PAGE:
Base Express Store: Supply warehouse helps Airmen, blind employees

MCCHORD AIR FORCE BASE, Wash. --  Express Store employee Zeljka Harmon, who is legally blind, checks out a customer on April 16 using a product designed to enlarge printed material for people who have low vision and can no longer comfortably use glasses or special lenses to read regular size print. (U.S. Air Force photo/Abner Guzman)

MCCHORD AIR FORCE BASE, Wash. -- Express Store employee Zeljka Harmon, who is legally blind, checks out a customer on April 16 using a product designed to enlarge printed material for people who have low vision and can no longer comfortably use glasses or special lenses to read regular size print. (U.S. Air Force photo/Abner Guzman)

MCCHORD AIR FORCE BASE, Wash. -- With the help of a closed-captioned television that magnifies each tiny letter on the purchase receipt and projects it onto a 14-inch screen, Express Store assistant manager Zeljka Harmon is able to see which items were bought when she helps Airmen with returns.

Ms. Harmon is one of three legally blind employees working at the 62nd Logistics Readiness Squadron's Express Store.

The store, located at the south end of Bldg. 576 and its satellite location in Bldg. 100 sell office supplies, combat readiness gear and even knives and generators to government purchase card holders.

Some of the products the Express Store carries, such as hydropacks and canteens, are also made by blind workers at Seattle Lighthouse, a private, not-for-profit agency that provides employment, support and training opportunities for disabled people, said Express Store manager Annvetta Hansen, 62nd LRS.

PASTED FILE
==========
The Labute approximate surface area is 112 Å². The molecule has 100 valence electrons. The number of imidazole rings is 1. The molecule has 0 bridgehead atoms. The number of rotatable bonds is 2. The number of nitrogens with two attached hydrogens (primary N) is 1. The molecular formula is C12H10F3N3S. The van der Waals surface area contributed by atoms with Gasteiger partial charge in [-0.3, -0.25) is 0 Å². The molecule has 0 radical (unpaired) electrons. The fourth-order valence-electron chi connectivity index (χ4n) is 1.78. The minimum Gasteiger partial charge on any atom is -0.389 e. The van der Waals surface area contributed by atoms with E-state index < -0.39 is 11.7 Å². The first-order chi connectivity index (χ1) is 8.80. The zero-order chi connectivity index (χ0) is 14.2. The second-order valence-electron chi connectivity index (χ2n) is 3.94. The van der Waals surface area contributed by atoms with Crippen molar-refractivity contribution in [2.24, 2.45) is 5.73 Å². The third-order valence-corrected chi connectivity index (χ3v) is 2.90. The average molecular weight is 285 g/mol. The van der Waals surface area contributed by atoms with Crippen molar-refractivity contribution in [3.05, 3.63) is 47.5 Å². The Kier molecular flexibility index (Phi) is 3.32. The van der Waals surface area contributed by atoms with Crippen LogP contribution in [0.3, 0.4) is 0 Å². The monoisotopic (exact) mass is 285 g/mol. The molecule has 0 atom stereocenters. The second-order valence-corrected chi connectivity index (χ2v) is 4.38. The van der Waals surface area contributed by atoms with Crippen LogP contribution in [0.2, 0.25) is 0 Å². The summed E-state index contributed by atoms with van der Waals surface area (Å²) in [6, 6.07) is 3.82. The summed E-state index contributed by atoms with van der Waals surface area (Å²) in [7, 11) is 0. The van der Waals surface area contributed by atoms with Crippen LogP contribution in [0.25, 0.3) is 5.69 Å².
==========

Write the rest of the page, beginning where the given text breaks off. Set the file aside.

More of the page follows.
Through a government contract with Seattle Lighthouse, Ms. Harmon has a chance to do everything that an employee would do at a normal retail store, Ms. Hansen said.

With the aid of specialized equipment, legally blind employees stock shelves, keep inventory, receive shipments and work as sales clerks.

"It's a great program that keeps the blind employed because they are able to work and do a good job at it," she said.

Many of the customers who come into the store don't even know who is blind and who isn't, Ms. Hansen said.

Most of the blind employees who work or have worked in the Express Store were not born blind, but became blind later in life, she said.

"[By slowly losing their vision] they've gone through a huge transition in life, so they still have to train and learn new things," Ms. Hansen said.

The fact that military installations such as McChord give the blind an opportunity to acquire new skills is comforting to Ms. Harmon, she said.

"Seventy percent of legally blind people can't find jobs," Ms. Harmon said. "I'm very fortunate to have this opportunity. It's a new opportunity for me to work with others and have access to equipment to help me see."